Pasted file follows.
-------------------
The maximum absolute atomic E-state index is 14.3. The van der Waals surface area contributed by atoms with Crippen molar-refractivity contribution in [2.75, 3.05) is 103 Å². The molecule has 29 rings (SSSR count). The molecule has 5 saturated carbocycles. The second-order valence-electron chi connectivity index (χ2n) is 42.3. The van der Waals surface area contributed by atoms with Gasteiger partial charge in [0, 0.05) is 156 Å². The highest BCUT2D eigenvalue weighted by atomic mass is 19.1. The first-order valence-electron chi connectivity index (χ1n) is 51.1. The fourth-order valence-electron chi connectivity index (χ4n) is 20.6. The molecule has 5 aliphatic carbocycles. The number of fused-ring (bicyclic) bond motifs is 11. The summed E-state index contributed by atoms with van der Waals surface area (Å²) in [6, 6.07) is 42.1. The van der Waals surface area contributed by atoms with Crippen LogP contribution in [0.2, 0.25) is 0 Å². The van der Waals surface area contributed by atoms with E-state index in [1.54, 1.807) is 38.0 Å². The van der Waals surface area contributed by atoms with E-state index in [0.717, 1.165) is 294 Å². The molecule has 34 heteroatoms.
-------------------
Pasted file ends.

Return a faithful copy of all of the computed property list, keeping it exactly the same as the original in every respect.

The maximum absolute atomic E-state index is 14.3. The van der Waals surface area contributed by atoms with Crippen molar-refractivity contribution in [2.75, 3.05) is 103 Å². The molecule has 29 rings (SSSR count). The molecule has 5 saturated carbocycles. The second-order valence-electron chi connectivity index (χ2n) is 42.3. The van der Waals surface area contributed by atoms with Gasteiger partial charge in [0, 0.05) is 156 Å². The highest BCUT2D eigenvalue weighted by atomic mass is 19.1. The first-order valence-electron chi connectivity index (χ1n) is 51.1. The fourth-order valence-electron chi connectivity index (χ4n) is 20.6. The molecule has 5 aliphatic carbocycles. The number of fused-ring (bicyclic) bond motifs is 11. The summed E-state index contributed by atoms with van der Waals surface area (Å²) in [6, 6.07) is 42.1. The van der Waals surface area contributed by atoms with Crippen LogP contribution in [0.2, 0.25) is 0 Å². The van der Waals surface area contributed by atoms with E-state index in [1.54, 1.807) is 38.0 Å². The van der Waals surface area contributed by atoms with E-state index in [0.717, 1.165) is 294 Å². The molecule has 34 heteroatoms.